Paul Greenberg

Europe hadn't seen anything like it since the Einsatzgruppen moved through Poland and Russia in the early days of the Second World War hunting Jews, Communists, intellectuals or anybody who might be mistaken for such. The victims were usually shot by the side of their mass graves. But that was before German thoroughness transformed ordinary butchery into a modern, efficient, scientific process involving railroad timetables, special units, gas chambers and a vast assembly line stretching across the whole extent of the Nazi conquest.

There was nothing scientific or efficient about the murder and rapine at Srebrenica in 1995; they were the old-fashioned kind, prompted by nothing but hatred and brutality. Once again John Calvin's description of the human condition without grace was borne out: total depravity.

Among all the memories of the massacre, the most haunting image may be that of the Bosnian Serb commander patting a young boy on the head and assuring him: "You have nothing to fear. You will all be evacuated." That was July 12, 1995. They were all evacuated, all right -- to their graves. More than 500 of the 8,000 murdered at Srebrenica were boys under the age of 18.

As usual in these horrific cases, the UN's Kofi Annan was supposed to have been in charge. His list of honors is impressive: Rwanda in 1994, Srebrenica in 1995, and naturally enough the Nobel Peace Prize in 2001. The worse the UN's performance, the more its secretary-general was honored.

Serbia's courts having done their duty with dispatch, Ratko Mladvic now has been sent to stand trial at The Hague. It was a contingent of Dutch troops, 300 strong, or rather 300 weak, who were supposed to assure Srebrenica's safety but only stood by and watched as the bloodbath there proceeded uninterrupted.

As for NATO, it responded in much the same futile way, dropping a grand total of two (2) bombs on the Serbian forces as they moved in to do their dirty work. Tell us again why those threatened by the killers of the world should put their trust in multilateral forces. Just as they're doing today in Libya, and paying heavily for it.

The international tribunal in the Netherlands, like those Dutch troops at Srebrenica, tends to move with a lot more deliberation than speed. That's why it's highly unlikely justice will ever be fully done in the case of Ratko Mladic. Lest we forget, his leader at the time in Belgrade, Serbia's Slobodan Milosevic, died peacefully in custody before he could be convicted by the international war-crimes court at The Hague. And the trial of General Mladic's old comrade, Radovan Karadzic, still proceeds at a pace that would make a snail's look brisk. The general is more likely to die of old age than by any sentence of the court. But at least he is no longer free.

Srebrenica is the story not just of the evil that men do but the evil they let be done. When the West wasn't giving its consent by a studied silence, it was blaming both victim and aggressor with fine impartiality. That was essentially the non-response of the nonentity who was American secretary of state at the time, one Warren Minor Christopher. In European capitals, the formal condemnations of ethnic cleansing in the Balkans remained wholly abstract, unmarred by any action to prevent it. And so it went. Very badly.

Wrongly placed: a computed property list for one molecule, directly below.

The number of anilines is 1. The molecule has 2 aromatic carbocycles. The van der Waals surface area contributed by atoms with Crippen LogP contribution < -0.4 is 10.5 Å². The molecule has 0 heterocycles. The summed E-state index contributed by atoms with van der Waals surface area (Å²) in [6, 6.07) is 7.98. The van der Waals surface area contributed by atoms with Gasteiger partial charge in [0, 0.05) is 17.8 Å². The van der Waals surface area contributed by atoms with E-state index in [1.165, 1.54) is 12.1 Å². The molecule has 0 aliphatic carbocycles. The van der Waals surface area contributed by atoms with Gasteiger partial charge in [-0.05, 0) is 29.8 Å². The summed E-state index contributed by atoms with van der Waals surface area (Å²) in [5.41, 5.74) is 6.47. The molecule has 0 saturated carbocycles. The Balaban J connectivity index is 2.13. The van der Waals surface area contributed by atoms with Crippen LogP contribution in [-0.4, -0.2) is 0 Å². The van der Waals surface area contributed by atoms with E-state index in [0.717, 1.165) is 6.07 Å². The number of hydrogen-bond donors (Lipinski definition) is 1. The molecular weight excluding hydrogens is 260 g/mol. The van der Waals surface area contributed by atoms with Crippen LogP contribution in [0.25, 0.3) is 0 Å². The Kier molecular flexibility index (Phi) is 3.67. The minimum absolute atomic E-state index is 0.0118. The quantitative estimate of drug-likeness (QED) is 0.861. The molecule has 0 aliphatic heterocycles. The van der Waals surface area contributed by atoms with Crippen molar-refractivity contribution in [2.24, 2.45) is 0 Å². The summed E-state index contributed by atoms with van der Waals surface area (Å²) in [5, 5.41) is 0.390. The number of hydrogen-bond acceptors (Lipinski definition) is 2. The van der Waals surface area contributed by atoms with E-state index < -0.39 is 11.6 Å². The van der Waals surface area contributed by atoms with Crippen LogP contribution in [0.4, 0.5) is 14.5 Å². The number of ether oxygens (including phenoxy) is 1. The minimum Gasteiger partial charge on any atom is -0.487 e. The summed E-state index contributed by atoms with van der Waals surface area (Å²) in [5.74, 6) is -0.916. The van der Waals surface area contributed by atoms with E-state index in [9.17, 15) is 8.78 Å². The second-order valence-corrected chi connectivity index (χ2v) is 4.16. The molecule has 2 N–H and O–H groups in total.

How little we have learned since Srebrenica. See the empty statements out of the White House as the bloodbath in Libya continues, and Misrata becomes the Guernica of our time, only without a Picasso to memorialize it.

C.S. Lewis said it: "The greatest evil is not done in those sordid dens of evil that Dickens loved to paint but is conceived and ordered (moved, seconded, carried and minuted) in clear, carpeted, warmed, well-lighted offices, by quiet men with white collars and cut fingernails and smooth-shaven cheeks who do not need to raise their voices."

Yes, there were a few who protested as the atrocity in Srebrenica was being prepared. Senators like Joe Lieberman and Richard Lugar voiced the counsel of conscience, but they were no match for the forces of inertia that gripped official Washington at the time. Just as there are only a few voices, like John McCain's and again Joe Lieberman's, appealing for action and not just words when it comes to helping the Libyans today.

Once again those voices are being ignored. Free Libya remains unrecognized in Washington; its army may have all the volunteers it needs but they go into pointless battle without the kind of equipment, support or even diplomatic recognition they need to promptly end the dictator's reign and therefore his depredations.

This much good the massacre at Srebrenica accomplished: The world, and especially Washington, could no longer ignore its duty after what had happened there. Even the UN showed some embarrassment over the kind of "peace-keeping" operation it was running. And finally NATO, led by the United States, began to move, to bomb, to save the innocent and punish the guilty. Till the Serbians themselves rose in shame and revolution, and cleansed their country's name.

Let's hope the Libyans don't have to wait that long for liberation.


Paul Greenberg

Pulitzer Prize-winning Paul Greenberg, one of the most respected and honored commentators in America, is the editorial page editor of the Arkansas Democrat-Gazette.